And that's when I figured out that tears couldn't make somebody who was dead alive again. There's another thing to learn about tears, they can't make somebody who doesn't love you any more love you again. It's the same with prayers. I wonder how much of their lives people waste crying and praying to God. If you ask me, the devil makes more sense than God does. I can at least see why people would want him around. It's good to have somebody to blame for the bad stuff they do. Maybe God's there because people get scared of all the bad stuff they do. They figure that God and the Devil are always playing this game of tug-of-war game with them. And they never know which side they're gonna wind up on. I guess that tug-of-war idea explains how sometimes, even when people try to do something good, it still turns out bad.

              Comment


                #8
                TEAM MEGATON EH!

                Team Megaton is a good group. If they weren't I wouldn't associate with them. :toothy12:
                Attached Files
                ______
                Xiao Ao Jiang Hu Zhi Dong Fang Bu Bai (Laughing Proud Warrior Invincible Asia) Dark Emperor of Baji!!!

                RIP SOLDIER

                Didn't anyone ever tell him a fat man could never be a ninja
                -Gene, GODHAND

                You can't practice Judo just to win a Judo Match! You practice so that no matter what happens, you can win using Judo!
                The key to fighting two men at once is to be much tougher than both of them.
                -Daniel Tosh

                Comment


                  #9
                  9Chambers, is your club in Indy? Maybe be looking for a new instructor when I move here by end of the year. Just curious.
                  Kung fu is translated as "stand around and talk."

                  Comment


                    #10
                    As people have said, many tournaments have age divisions as well as skill divisions. As far as stealing trophies: that should correct itself within the first few tournaments. Skill levels are to some degree a matter of self-assessment. If you go in and wipe out the white belt division (or beginner, or whatever they call it) without breaking a sweat, sign up for blue belt the next time. Repeat if necessary. If you don't win - well then, you're in the right category.
                    There are no wrong threats, only wrong answers. (Strategy game truism)

                    Comment


                      #11
                      Fun Fact: Megaton is one of the guys in Royler's submission grappling book.

                      Comment


                        #12
                        Which he signed for me!

                        He BEGGED me to take a picture with him. HONEST! :bs:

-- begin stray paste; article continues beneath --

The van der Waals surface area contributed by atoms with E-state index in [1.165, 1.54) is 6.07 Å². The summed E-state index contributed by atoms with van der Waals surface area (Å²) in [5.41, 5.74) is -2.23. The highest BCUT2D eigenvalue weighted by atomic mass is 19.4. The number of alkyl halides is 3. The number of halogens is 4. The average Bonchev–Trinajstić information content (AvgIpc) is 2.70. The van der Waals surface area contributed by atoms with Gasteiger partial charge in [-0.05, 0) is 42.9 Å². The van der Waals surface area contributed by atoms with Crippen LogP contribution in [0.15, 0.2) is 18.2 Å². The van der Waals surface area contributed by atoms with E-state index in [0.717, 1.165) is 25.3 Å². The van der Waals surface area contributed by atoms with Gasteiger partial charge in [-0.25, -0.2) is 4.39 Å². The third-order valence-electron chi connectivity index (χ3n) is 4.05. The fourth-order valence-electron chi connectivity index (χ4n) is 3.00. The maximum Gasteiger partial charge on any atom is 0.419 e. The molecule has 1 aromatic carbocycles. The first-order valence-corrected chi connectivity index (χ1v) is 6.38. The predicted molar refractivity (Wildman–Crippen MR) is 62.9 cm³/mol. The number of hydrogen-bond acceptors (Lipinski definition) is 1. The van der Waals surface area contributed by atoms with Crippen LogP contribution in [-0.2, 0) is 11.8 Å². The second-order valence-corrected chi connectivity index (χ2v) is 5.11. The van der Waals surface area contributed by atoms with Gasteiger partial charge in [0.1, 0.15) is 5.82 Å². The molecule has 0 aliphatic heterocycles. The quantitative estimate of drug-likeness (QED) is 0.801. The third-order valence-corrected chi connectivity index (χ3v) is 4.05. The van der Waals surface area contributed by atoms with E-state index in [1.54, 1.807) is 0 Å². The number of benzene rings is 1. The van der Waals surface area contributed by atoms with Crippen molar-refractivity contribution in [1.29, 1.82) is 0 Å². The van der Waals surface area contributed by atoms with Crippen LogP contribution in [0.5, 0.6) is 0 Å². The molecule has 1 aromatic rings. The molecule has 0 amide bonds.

Attached Files
                        ______
                        Xiao Ao Jiang Hu Zhi Dong Fang Bu Bai (Laughing Proud Warrior Invincible Asia) Dark Emperor of Baji!!!

                        RIP SOLDIER

                        Didn't anyone ever tell him a fat man could never be a ninja
                        -Gene, GODHAND

                        You can't practice Judo just to win a Judo Match! You practice so that no matter what happens, you can win using Judo!
                        The key to fighting two men at once is to be much tougher than both of them.
                        -Daniel Tosh

                        Comment


                          #13
                          Asia,

                          The guy in the back in the middle wearing blue is the guy with a school here. Jack McVicker. He teaches at a college in Illinois and lives here in Indiana. My town is near the state line. His school here is pretty cool. The police academy instructors go there now. They just moved out of this fitness club last summer so their prices went down. It's impossible not to join it now .. tractor beam. I just need a reliable income.. which I will soon finally have.

                          My nephews just started wrestling camp. They can come watch my competitions and I can go watch theirs. :P

                          greese,

                          Yea. I guess it's true that a lot of guys take it who have taken other stuff (Judo, wrestling) and guys can be a white belt for a while. True.

                          Comment


                            #14
                            9, how much actual grappling have you done? Not rolling with friends, actual instruction and practice.

                            Comment


                              #15
                              El Tejon,

                              No, not in Indy. About 45 min to an hour NW of Indy. His school here is in Terre Haute on 7th Street by the ISU campus. He also teaches classes in Illinois. Awe heck, here's the web site:

                              http://www.jackmcvicker.com/

                              It's pretty awesome to have a school like that in the area. I think Terre Haute is just located closer to the police academy and universities he teaches at. It's a nice place to live.